Zhang By, et al. (2001) Intracellular retention of newly synthesized insulin in yeast is caused by endoproteolytic processing in the Golgi complex. J Cell Biol 153(6):1187-98
Abstract: An insulin-containing fusion protein (ICFP, encoding the yeast prepro-alpha factor leader peptide fused via a lysine-arginine cleavage site to a single chain insulin) has been expressed in Saccharomyces cerevisiae where it is inefficiently secreted. Single gene disruptions have been identified that cause enhanced immunoreactive insulin secretion (eis). Five out of six eis mutants prove to be vacuolar protein sorting (vps)8, vps35, vps13, vps4, and vps36, which affect Golgi<-->endosome trafficking. Indeed, in wild-type yeast insulin is ultimately delivered to the vacuole, whereas vps mutants secrete primarily unprocessed ICFP. Disruption of KEX2, which blocks intracellular processing to insulin, quantitatively reroutes ICFP to the cell surface, whereas loss of the Vps10p sorting receptor is without effect. Secretion of unprocessed ICFP is not based on a dominant secretion signal in the alpha-leader peptide. Although insulin sorting mediated by Kex2p is saturable, Kex2p functions not as a sorting receptor but as a protease: replacement of Kex2p by truncated secretory Kex2p (which travels from Golgi to cell surface) still causes endoproteolytic processing and intracellular insulin retention. Endoproteolysis promotes a change in insulin's biophysical properties. B5His residues normally participate in multimeric insulin packing; a point mutation at this position permits ICFP processing but causes the majority of processed insulin to be secreted. The data argue that multimeric assembly consequent to endoproteolytic maturation regulates insulin sorting in the secretory pathway.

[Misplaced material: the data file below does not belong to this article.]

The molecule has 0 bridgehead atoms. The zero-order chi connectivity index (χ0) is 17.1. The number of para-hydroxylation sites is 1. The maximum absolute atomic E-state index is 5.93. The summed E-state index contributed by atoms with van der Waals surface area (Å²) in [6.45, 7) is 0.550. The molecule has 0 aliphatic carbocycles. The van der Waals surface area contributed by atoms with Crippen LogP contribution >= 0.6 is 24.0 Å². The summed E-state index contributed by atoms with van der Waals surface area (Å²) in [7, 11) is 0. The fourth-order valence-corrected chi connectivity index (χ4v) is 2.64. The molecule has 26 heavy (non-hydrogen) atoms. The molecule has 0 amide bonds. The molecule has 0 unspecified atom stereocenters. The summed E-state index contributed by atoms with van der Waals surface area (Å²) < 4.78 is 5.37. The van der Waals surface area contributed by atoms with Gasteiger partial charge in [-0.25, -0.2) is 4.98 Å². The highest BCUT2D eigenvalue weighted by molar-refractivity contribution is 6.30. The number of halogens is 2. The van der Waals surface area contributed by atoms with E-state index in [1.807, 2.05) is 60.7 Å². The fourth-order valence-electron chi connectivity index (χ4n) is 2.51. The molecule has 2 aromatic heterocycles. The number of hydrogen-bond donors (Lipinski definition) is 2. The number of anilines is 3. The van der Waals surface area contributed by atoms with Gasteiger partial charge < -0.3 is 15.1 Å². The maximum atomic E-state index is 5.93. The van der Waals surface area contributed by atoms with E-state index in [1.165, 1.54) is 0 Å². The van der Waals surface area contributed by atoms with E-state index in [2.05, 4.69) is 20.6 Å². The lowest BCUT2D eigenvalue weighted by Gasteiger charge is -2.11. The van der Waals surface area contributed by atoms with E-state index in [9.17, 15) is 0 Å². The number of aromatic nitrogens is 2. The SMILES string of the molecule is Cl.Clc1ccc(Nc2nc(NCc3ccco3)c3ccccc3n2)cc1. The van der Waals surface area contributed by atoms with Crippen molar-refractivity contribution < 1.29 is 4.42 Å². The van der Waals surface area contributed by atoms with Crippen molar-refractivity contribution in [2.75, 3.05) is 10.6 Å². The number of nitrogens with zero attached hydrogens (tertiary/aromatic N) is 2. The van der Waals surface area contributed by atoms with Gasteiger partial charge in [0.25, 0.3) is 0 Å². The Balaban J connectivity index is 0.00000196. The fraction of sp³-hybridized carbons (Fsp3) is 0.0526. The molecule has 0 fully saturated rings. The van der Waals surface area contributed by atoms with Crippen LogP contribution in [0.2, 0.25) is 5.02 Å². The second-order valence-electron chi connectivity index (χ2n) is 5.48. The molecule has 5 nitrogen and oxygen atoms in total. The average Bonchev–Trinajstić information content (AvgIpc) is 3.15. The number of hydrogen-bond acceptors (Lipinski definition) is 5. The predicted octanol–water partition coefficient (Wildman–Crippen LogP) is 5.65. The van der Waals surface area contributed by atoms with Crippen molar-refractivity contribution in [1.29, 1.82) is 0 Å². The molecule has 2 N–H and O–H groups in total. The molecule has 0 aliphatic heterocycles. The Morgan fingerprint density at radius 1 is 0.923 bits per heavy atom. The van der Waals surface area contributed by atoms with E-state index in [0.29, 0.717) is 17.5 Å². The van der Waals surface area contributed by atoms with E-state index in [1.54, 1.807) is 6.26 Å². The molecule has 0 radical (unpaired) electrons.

|Status: Published||Type: Journal Article||PubMed ID: 11402063|
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